Canadian sports “experts” embrace misogynist practices to please trans activists
Months ago, I tweeted that sports would be “where the rubber hits the road” on deference to trans ideology, because affirmation in sport of biological males who identify as women cannot co-exist in harmony with a level playing field for women. That burning smell? Rubber is hitting the road—hard. The latest incident in women’s medal erasure comes from Connecticut, where two transwomen sprinters took gold and silver at a girls’ track championship.
Sport is one area where the community will resist “social justice” initiatives if they conflict with sport’s bedrock principles of a level playing field and zero tolerance for cheating. Up until about five minutes ago in the long history of sport, that meant women competed against women and men competed against men in all sports where advantage lies in size, power and/or speed.
When a biologically male runner or cyclist who ranks as middle of the pack in men’s races becomes the gold medallist in a Women’s race, he cheats the silver and bronze women athletes beside him on the podium, and especially the woman who came in fourth. But he also cheats people who came out to see a clean race. Joe and Jane Public know unfairness and reality denial when they see it, and it sucks all the joy out of the word “competition” for them.
“Inclusion” has become an obsession in our culture. But normally there are logical limits to inclusivity that nobody objects to. Only citizens can vote. Only people with a certain level of health and fitness can join the Armed Forces. But sport associations that used to accept limitations and categories based in principles of reason and fairness are now prepared to sacrifice both on the altar of trans reverence.
Gender Studies and Sociology, including Sport Sociology, are currently marinated in theories of gender fluidity and social construction. The PhDs in these specialties are then hired as “gender identity experts” by sport associations in order to help formulate policies on “inclusion.” They invite LGBT advocacy groups as consultants as well. Nobody involved in these working groups even pretends to bring objectivity to their task. Back in the day, they were activists for women’s interests. Now they are activists for trans interests. But in sport, inclusion for trans cannot help but result in exclusion for women.
These advocacy groups will go to extraordinary lengths to make their point. We saw that last week when 62-year old, 18-time Grand Slam tennis singles champion Martina Navratilova, one of the greatest athletes of all time—and an icon for leadership in gay acceptance—was unceremoniously thrown under the juggernaut of trans activism.
Navratilova’s “crime” was to publish an op ed in London’s Sunday Times decrying the penetration by transwomen of women’s sports, asserting that it was “cheating and unfair” for biological males to compete against women.
Martina, for all her celebrity and stature, is spitting into the zeitgeist. She is part of Sport’s unwoke binary past. Athlete Ally, a U.S. non-profit LGBT-supportive organization, for whom Martina was an ambassador, stripped her of her title and turfed her from their editorial board. They accused Martina of transphobia, alleging her comments were “based on a false understanding of science and data.” (The irony of the charge is pretty rich, coming from an organization whose assumptions can only be sustained by a rigorous rejection of “science and data.”)
Athlete Ally is one of a constellation of LGBT advocacy groups that “are helping sport organizations in Canada become more inclusive.” This quotation is taken from the Canadian Centre for Ethics in Sport’s most recent policy paper, “Creating Inclusive environments for Trans Participants in Canadian Sport.” Designed as a policy guidance tool for sport organizations, it was developed by the ‘Trans Inclusion in Sport Expert Working Group,’ which I will hereafter refer to as the EWG. If you want to get a flavour of the kind of anti-science Kool-Aid our sports brain trust is drinking, read this document.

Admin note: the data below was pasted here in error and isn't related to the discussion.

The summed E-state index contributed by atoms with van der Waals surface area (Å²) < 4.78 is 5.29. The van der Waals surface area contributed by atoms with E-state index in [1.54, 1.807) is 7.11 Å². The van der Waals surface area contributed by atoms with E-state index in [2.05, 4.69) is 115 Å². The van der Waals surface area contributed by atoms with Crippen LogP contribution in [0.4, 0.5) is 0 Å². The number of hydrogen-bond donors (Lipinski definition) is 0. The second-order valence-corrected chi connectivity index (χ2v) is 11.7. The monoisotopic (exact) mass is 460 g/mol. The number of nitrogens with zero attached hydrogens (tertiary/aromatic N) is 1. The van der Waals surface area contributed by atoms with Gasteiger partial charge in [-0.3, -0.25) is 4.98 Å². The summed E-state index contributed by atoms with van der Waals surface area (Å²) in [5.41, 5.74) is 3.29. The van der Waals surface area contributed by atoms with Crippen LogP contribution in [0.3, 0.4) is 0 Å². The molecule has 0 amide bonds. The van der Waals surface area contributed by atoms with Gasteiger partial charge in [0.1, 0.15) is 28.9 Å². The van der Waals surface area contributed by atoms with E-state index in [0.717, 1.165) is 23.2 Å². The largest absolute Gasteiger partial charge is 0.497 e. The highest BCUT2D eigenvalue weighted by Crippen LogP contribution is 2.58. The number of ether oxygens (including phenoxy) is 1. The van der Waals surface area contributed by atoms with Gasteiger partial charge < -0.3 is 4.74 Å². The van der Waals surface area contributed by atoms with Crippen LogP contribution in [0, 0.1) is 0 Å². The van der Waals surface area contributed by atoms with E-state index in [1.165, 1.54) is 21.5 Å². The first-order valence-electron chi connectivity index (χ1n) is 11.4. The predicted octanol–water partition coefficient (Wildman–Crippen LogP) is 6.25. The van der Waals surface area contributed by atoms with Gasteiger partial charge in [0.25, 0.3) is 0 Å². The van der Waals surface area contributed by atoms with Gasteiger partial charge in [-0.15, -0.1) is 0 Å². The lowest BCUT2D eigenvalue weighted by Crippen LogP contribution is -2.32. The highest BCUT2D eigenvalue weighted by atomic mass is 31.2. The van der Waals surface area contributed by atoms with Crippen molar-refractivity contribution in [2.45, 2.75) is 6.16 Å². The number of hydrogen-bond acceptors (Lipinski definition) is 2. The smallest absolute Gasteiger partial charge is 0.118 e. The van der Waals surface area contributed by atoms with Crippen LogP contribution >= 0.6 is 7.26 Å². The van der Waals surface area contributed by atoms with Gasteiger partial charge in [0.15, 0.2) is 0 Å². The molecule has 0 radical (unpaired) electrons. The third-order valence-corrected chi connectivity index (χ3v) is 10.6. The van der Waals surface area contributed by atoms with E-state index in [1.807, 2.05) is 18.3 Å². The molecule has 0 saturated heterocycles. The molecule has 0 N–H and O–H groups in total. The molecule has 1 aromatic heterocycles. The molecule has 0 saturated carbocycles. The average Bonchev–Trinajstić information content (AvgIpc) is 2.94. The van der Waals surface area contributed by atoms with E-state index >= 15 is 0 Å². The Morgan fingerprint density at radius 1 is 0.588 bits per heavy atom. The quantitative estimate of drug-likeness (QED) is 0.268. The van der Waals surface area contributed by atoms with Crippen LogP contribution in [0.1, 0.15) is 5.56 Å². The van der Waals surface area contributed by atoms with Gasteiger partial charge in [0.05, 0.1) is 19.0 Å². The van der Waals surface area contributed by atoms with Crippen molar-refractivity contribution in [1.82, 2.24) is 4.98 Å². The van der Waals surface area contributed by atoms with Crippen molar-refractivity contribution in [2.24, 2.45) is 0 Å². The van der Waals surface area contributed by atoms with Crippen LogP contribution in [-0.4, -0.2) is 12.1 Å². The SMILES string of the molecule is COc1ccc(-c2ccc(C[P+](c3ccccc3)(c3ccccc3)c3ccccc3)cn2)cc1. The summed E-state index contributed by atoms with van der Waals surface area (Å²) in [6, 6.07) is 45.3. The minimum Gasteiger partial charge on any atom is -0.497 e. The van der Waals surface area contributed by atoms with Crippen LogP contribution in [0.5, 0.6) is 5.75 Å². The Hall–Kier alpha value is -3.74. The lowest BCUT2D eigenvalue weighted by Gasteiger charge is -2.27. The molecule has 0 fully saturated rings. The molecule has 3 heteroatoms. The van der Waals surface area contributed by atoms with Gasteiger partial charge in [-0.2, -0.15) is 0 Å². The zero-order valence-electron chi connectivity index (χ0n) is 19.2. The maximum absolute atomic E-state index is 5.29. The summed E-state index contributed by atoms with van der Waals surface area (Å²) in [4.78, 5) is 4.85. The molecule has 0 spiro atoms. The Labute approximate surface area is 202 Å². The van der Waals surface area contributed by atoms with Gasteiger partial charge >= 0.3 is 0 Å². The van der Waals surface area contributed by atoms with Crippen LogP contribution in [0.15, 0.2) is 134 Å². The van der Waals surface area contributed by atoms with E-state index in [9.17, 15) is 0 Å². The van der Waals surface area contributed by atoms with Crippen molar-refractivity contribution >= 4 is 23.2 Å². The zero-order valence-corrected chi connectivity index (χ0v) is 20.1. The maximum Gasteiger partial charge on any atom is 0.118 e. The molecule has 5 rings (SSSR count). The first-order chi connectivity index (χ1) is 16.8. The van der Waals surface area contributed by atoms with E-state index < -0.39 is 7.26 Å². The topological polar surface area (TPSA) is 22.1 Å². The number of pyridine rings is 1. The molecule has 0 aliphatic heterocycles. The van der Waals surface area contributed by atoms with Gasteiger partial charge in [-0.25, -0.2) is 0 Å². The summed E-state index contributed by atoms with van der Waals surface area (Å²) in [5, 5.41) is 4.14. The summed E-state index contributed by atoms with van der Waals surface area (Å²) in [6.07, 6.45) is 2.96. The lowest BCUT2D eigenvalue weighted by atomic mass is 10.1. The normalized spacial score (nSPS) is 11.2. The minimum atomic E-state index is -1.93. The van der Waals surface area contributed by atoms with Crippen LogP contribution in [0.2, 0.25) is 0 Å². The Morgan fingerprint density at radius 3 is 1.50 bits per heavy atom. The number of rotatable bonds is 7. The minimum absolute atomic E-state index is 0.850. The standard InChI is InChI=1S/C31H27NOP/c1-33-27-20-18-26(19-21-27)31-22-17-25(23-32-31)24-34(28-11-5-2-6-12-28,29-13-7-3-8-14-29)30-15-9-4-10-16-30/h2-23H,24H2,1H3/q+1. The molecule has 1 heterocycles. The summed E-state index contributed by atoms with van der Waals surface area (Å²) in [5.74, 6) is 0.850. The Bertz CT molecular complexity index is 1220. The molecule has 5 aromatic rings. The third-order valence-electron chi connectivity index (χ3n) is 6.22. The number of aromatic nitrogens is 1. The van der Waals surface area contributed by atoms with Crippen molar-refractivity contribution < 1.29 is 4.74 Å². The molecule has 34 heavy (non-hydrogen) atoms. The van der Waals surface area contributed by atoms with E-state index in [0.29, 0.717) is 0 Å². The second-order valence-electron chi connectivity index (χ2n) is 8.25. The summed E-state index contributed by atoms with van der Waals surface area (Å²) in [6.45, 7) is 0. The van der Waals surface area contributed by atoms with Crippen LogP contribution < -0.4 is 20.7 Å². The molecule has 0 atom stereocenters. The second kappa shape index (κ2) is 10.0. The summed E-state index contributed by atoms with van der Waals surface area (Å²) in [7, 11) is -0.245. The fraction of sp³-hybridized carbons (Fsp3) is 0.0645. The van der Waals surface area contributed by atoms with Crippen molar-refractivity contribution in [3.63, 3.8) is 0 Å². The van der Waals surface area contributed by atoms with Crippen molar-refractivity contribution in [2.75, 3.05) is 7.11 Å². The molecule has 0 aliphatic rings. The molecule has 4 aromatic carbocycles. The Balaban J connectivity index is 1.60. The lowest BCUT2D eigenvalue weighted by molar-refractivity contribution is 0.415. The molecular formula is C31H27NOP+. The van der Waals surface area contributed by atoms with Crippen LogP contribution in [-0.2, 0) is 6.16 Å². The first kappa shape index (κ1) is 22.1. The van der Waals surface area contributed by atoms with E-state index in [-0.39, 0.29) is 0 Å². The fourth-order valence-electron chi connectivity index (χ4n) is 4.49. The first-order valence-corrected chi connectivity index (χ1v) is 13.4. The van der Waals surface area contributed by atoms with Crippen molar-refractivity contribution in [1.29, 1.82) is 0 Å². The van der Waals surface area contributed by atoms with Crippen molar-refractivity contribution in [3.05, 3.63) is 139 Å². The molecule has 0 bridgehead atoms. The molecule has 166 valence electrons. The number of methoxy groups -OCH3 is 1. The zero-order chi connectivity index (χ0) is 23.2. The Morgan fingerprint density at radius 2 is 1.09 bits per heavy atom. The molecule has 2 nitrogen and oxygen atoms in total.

It begins factually enough. The paper notes that the vast majority of sport participation in Canada is focused on recreation and development. At this level, trans inclusion is not a big deal, because it’s all about fun and skill building. It is only for the “very small minority” of Canadian athletes who continue into high performance that competitive advantage becomes an issue. Enter the EWG. And here we leave facts behind and enter La La Land.
Sex, the EWG says, “is usually assigned at birth.” No. Sex is established during gestation according to chromosomal development. Sex is observed at birth, not assigned. Gender, the EWG says, “is not inherently connected to one’s physical anatomy.” No. Sex and gender are connected for 99% of humanity, and therefore “inherent” by normal metrics.
The definition of the word “trans,” for sports purposes, according to the EWG, “includes but is not limited to people who identify as transgender, transsexual, cross dressers (adjective) or gender non-conforming (gender diverse or genderqueer).” This is quite a puzzling mashup. Cross-dressing males do not believe they “are” female. Neither do non-conforming males and females who have no wish to transition.
But the document does not address this important inconsistency, nor the alarming imprecision of “not limited to.” From what they state in this definition, EWG is okay with cross-sex competing by biological males who do not believe they are females and females who do not believe they are male, but whose appearance or fetishes are atypical for their sex. We’re off to a very confusing start. Things don’t improve.
Indeed, to be trans can mean almost anything an individual wants it to mean (“not limited to…”), according to this document: “It is important for sports organizations to understand that each individual is different. There is no single transition process and each person will make different choices,” including, significantly, “whether they undertake hormonal or surgical transitions.”